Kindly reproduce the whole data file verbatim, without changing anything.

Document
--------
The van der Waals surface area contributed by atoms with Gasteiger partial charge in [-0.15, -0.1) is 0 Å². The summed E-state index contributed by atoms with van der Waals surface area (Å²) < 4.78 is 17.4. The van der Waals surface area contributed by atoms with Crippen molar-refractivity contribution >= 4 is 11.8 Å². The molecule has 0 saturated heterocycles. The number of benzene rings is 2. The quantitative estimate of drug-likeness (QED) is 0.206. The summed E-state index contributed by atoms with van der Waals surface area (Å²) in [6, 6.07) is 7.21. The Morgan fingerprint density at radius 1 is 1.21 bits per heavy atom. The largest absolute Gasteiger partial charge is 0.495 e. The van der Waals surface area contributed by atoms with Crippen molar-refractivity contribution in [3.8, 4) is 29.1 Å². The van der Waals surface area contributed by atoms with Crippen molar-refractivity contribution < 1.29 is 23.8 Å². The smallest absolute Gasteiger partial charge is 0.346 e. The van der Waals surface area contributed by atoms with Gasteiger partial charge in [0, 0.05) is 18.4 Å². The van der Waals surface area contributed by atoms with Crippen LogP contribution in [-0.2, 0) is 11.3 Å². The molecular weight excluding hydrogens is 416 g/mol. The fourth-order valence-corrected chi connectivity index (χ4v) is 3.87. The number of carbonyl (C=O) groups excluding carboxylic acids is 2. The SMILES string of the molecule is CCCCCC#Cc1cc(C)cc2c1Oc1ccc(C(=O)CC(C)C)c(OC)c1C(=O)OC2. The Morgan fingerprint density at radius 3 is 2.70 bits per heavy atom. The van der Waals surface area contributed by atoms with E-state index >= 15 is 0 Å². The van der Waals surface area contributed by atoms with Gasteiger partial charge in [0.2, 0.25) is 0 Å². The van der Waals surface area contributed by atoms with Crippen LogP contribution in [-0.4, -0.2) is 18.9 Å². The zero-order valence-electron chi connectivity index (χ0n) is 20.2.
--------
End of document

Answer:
The van der Waals surface area contributed by atoms with Gasteiger partial charge in [-0.15, -0.1) is 0 Å². The summed E-state index contributed by atoms with van der Waals surface area (Å²) < 4.78 is 17.4. The van der Waals surface area contributed by atoms with Crippen molar-refractivity contribution >= 4 is 11.8 Å². The molecule has 0 saturated heterocycles. The number of benzene rings is 2. The quantitative estimate of drug-likeness (QED) is 0.206. The summed E-state index contributed by atoms with van der Waals surface area (Å²) in [6, 6.07) is 7.21. The Morgan fingerprint density at radius 1 is 1.21 bits per heavy atom. The largest absolute Gasteiger partial charge is 0.495 e. The van der Waals surface area contributed by atoms with Crippen molar-refractivity contribution in [3.8, 4) is 29.1 Å². The van der Waals surface area contributed by atoms with Crippen molar-refractivity contribution < 1.29 is 23.8 Å². The smallest absolute Gasteiger partial charge is 0.346 e. The van der Waals surface area contributed by atoms with Gasteiger partial charge in [0, 0.05) is 18.4 Å². The van der Waals surface area contributed by atoms with Crippen LogP contribution in [-0.2, 0) is 11.3 Å². The molecular weight excluding hydrogens is 416 g/mol. The fourth-order valence-corrected chi connectivity index (χ4v) is 3.87. The number of carbonyl (C=O) groups excluding carboxylic acids is 2. The SMILES string of the molecule is CCCCCC#Cc1cc(C)cc2c1Oc1ccc(C(=O)CC(C)C)c(OC)c1C(=O)OC2. The Morgan fingerprint density at radius 3 is 2.70 bits per heavy atom. The van der Waals surface area contributed by atoms with E-state index >= 15 is 0 Å². The van der Waals surface area contributed by atoms with Gasteiger partial charge in [0.2, 0.25) is 0 Å². The van der Waals surface area contributed by atoms with Crippen LogP contribution in [-0.4, -0.2) is 18.9 Å². The zero-order valence-electron chi connectivity index (χ0n) is 20.2.